Moving the goalposts is usually seen as being a negative thing, especially when someone else is doing it to you.
Narcissistic parents constantly move goalposts for their children. Its one of the ways they maintain control and assert their right to feel their child is , well, just a little bit shit. They can feel justified in their criticism if they constantly make sure that what ever their child is achieving - its not as good as it should be in some way. Sometimes they don't even move the goalposts - they just hide them completely and expect you to guess where they are - and how much you are missing them by!
But after finally starting to get out from under the cloud of F.O.G. ( Fear, Obligation and Guilt) It becomes apparent that lots of things can be looked at differently, especially if you are prepared to question the basic structure of your thinking.
Often it can be as simple as the use of a different word in a sentence.
I am a ..........................................?
My past was.................................?
My present is................................?
and my future will be....................?
Currently, as I said in a previous post, I am choosing winner.
It was unexpected that I could fit this into my world view - but interesting I hadn't tried. I thoroughly recommend trying replacing a few of the words you might use to describe yourself with altogether more positive ones - just to force yourself out of the rut of endless criticism that can become habitual.
I wondered, if you were to describe one of the nicest people you know what words would you use, and can you get those into a description of yourself? Are you any less kind, creative, thoughtful, hardworking and oddly optimistic? (Many children of narcissists survive on optimism - so don't forget to credit yourself with that one)
When I look at events in my past through using these positive words It is quite revealing and it validates all of the hard work and suffering I put in to make sure that I protected the positive choices I made for myself.
There were a lot of lost battles - but I won the War, even if it took me such a long time to realise this.
The point of this post is not to reiterate the last one, it is that in order to consider yourself a winner - you have to pass some kind of demarcation that you would find acceptable to mark yourself out as a winner. You get to decide what that is.
I'm going to repeat that in-case it gets lost.
You get to decide what that is!
not anybody else
no false voices you have learned
no second guessing what other people might think
You get to decide what that is!
So if you want to think of yourself as a winner - why not gather up all the positive wins you have had and take a damned good look at them, I'd bet there are a lot. Then ask yourself, Why would you continue the abusive pattern of putting your goalposts out of reach?
Problem solving often involves breaking things down into small and do-able chunks - each of those chunks being achievable either independently - or built upon the last one. Most people know this and most projects are planned with this in mind, so why would we not look at our own lives this way?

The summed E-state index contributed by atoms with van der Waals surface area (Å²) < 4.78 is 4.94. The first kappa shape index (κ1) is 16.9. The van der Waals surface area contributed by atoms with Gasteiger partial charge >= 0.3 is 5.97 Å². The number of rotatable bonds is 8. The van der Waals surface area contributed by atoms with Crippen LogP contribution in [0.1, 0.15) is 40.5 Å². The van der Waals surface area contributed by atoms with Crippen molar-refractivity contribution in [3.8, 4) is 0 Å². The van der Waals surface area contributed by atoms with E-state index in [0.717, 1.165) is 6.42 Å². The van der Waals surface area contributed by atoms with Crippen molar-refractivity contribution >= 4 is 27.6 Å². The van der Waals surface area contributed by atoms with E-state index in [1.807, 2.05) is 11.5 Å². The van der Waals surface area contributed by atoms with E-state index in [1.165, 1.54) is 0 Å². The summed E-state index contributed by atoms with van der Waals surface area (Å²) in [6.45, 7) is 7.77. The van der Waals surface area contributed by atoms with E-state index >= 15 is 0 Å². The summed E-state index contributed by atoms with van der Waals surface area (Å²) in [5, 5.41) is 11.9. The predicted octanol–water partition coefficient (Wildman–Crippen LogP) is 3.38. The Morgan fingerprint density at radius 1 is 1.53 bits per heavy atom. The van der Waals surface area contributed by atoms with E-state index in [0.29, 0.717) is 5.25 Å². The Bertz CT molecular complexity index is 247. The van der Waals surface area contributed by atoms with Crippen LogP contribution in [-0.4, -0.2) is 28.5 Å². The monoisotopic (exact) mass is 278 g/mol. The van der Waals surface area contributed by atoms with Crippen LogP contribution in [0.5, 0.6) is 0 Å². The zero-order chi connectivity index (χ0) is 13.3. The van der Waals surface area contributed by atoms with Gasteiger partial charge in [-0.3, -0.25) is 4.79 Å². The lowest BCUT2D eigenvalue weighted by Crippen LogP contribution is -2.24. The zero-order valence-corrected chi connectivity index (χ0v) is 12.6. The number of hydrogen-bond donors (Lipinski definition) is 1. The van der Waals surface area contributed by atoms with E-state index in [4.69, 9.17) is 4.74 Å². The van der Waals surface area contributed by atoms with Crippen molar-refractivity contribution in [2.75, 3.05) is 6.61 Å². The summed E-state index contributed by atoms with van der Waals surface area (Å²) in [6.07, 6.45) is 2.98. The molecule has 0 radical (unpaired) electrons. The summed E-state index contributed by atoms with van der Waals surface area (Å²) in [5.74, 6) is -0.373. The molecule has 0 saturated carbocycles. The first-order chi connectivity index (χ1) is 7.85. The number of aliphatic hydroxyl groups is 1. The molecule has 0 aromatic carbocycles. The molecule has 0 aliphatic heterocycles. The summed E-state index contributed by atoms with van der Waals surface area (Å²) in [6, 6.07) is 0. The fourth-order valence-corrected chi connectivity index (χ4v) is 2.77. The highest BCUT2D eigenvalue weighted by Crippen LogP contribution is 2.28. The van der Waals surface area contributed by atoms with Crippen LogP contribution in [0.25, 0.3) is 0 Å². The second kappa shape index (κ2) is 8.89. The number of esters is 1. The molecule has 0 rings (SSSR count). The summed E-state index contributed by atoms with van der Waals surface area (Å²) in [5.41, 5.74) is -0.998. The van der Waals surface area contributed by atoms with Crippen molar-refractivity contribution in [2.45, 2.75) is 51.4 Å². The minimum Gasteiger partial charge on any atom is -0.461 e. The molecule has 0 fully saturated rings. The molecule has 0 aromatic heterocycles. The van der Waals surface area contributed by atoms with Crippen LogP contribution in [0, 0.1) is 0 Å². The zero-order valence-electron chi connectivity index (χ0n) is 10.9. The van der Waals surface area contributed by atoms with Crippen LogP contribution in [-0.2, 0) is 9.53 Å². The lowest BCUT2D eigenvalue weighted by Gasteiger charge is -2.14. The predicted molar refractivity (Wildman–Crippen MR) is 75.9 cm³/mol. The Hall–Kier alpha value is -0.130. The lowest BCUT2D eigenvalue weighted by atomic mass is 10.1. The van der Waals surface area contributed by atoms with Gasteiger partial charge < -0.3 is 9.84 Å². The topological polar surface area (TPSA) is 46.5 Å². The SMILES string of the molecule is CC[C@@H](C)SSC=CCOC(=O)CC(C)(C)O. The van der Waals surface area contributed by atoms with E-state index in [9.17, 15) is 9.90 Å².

Whilst I have spent some of this last year looking for my own happiness, trying to define what it is and how to achieve it I know state of endless bliss is not realistic so what would be?
- Almost never happy
- Happy occasionally
- Happy most of the time
- Eternal bliss.
or what about the inverse:
- Totally miserable
- Occasionally unhappy
- Never unhappy at all
I decided I'm happy to be: "Only occasionally unhappy, with occasionally very happy", because that's what I already am, in-fact I might be a little better than that.
This means ...goalposts passed!
Sure I had to drag the goalpost back from the edge of some pink fluffy cloud it was stuck in , because I'm "supposed" to set rigorous and demanding goals for myself that I can't really achieve...except...
The very act of doing that precludes me from my own happiness, as does sticking to a way of thinking that used to be imposed on me, but is in reality not my own.
When I make a list - I always put stuff on there I have already done, it gives me something to tick off straight away and I like to start on a positive and achievable note. I don't think this is cheating because If I am at the planning stage with something - then I have probably already been thinking and working on it for a while, so I will have achieved things towards its completion already - I like to acknowledge the hard work put in already, so my lists start with a thing done.
When I look at "Project Me" I realise how much hard work has gone into that.
I can tick off lots and lots of things that have gone well for me, many of which required a lot of work - and I can acknowledge them, and what a good job I have done so far.
- Taking the best from a bad situation
- Failing and trying again
- Saying no to a Narcissist
- Making an independent life
- Looking at the past without fear or grief
- learning forgiveness and compassion for myself
- Putting down anger
- Not hiding
- Seeing the negative for what it was and naming it
- Seeing the positive in what I have achieved and naming it
My story being told in my words and I get to choose them, and change them, and rewrite them if I get it wrong.
But I don't have to beat myself up with them. My story is not the story of a loser, but the story of someone who overcame a loss.